With Dr. Farooq Abdullah making it to the Parliament after wresting the prestigious Srinagar parliamentary seat from the ruling PDP, it is the time to see how he fares now. During past few weeks of electioneering here, he has openly sided with the disenfranchised, disempowered and bereaved Kashmiri lot, but now it remains to be seen if he continues to be on the same page; and if yes, for how long.
Unfortunately, in his decades-long political career thus far he has not many achievements under his belt. Apparently at the fag end of his political career, the minimum one could expect from him is that he would lend voice to the voiceless and talk all that he has been talking about of late where it matters the most – the Parliament. In his new avatar as the “people’s representative”, he could use his position as the senior-most political voice to lend some meaning to the otherwise “meaningless mainstream politics”, which is under great stress these days when the situation in Kashmir has gone back to the proverbial square-one.
With people’s anger and alienation at highest in Kashmir, and both State and the Central governments seemingly not knowing how to deal with the emergent crises, a person like Farooq Abdullah could make some difference by using his position and stature to attract much-needed political attention and intervention to Kashmir. During electioneering he has not grown any bones about it. Today when Kashmir is once again on the brink and senior Abdullah is in a position to do something about it, let’s hope he won’t fretter away the opportunity.
Over the years Kashmir has evolved into a huge conflict enterprise -- there are numerous actors who do not want any semblance of calm here. Notwithstanding their public posturing, fact of the matter remains that continuation of hostilities means continuation of privileges and perks enjoyed by them, while as return of peace would mean that these conflict establishments would have to down their shutters for good. In fact this is not something unique to this place only but the history of conflicts everywhere is replete with instances wherein the spoilers do everything they could to emasculate the prospective gains of peace to ensure that their interests remained intact.
Without sitting on judgment and indicting any particular actor for the renewed acts of violence and provocations in Kashmir, it should suffice saying that all the major actors in the political amphitheatre of the state have a visible interest in indulging in such acts. And unfortunately these actors, present on all sides of the political divide, would certainly waste volumes in accusing the ‘other’ for the culpability with the sole aim of trying to wave-off their own possible complicity. This is exactly what is happening here now. Each side is blaming the other without anyone actually bothering to make a fool-proof case about its own exoneration or other’s involvement.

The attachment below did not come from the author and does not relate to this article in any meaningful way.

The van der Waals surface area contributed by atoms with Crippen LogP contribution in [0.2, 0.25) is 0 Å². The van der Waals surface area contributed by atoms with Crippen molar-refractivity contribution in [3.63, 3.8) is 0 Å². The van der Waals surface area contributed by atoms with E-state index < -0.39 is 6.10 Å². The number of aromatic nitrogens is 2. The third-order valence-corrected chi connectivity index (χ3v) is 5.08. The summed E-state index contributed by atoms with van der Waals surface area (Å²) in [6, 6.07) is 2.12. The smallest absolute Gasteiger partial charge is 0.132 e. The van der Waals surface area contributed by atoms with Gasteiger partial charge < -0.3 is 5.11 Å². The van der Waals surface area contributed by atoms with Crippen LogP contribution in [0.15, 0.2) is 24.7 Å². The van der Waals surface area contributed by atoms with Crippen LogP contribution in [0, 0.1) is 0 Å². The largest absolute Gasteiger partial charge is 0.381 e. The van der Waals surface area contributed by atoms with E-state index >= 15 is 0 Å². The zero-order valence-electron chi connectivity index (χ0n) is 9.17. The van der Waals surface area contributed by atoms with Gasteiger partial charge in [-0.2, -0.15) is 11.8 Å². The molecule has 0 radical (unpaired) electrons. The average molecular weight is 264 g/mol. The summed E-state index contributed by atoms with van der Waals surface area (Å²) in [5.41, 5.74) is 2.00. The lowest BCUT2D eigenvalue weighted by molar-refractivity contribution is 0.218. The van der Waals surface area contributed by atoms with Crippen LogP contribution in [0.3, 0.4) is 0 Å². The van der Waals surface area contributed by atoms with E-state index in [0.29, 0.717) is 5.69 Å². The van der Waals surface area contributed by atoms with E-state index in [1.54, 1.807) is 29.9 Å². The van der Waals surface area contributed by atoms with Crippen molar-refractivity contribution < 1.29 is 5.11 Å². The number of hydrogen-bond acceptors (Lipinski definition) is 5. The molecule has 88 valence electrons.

Irrespective of who is behind the recent spree of violence, mainstream political establishment would do itself a lot of harm if it allows the spoilers to have a field day like they have had thus far. At this crucial moment, the entire mainstream political establishment and not only the governments here and at New Delhi must try and understand the interests and aspirations of the ordinary mortals of the Valley instead of just playing to the political galleries. Like elsewhere, people here want peace, they want the rule of law to prevail because any lawlessness clearly undermines their life and liberties. The clichéd rhetoric that prioritizes the so-called morale of a particular miniscule community has long lost its appeal. So if the situation is to be salvaged, New Delhi will have to come up with some political initiatives to allay the popular fears and anxieties here.
This is where senior Abdullah could play a role – by convincing New Delhi that it is not only about the land or territory but that people of the Valley must also count and figure somewhere in their political calculations. Democracy, after all, is not only about conducting elections – it is also about respecting the public’s life and liberties, their properties, their sentiments and political opinions too. It is about letting them have some sense of belonging – that they belong to the state and the state belongs to them.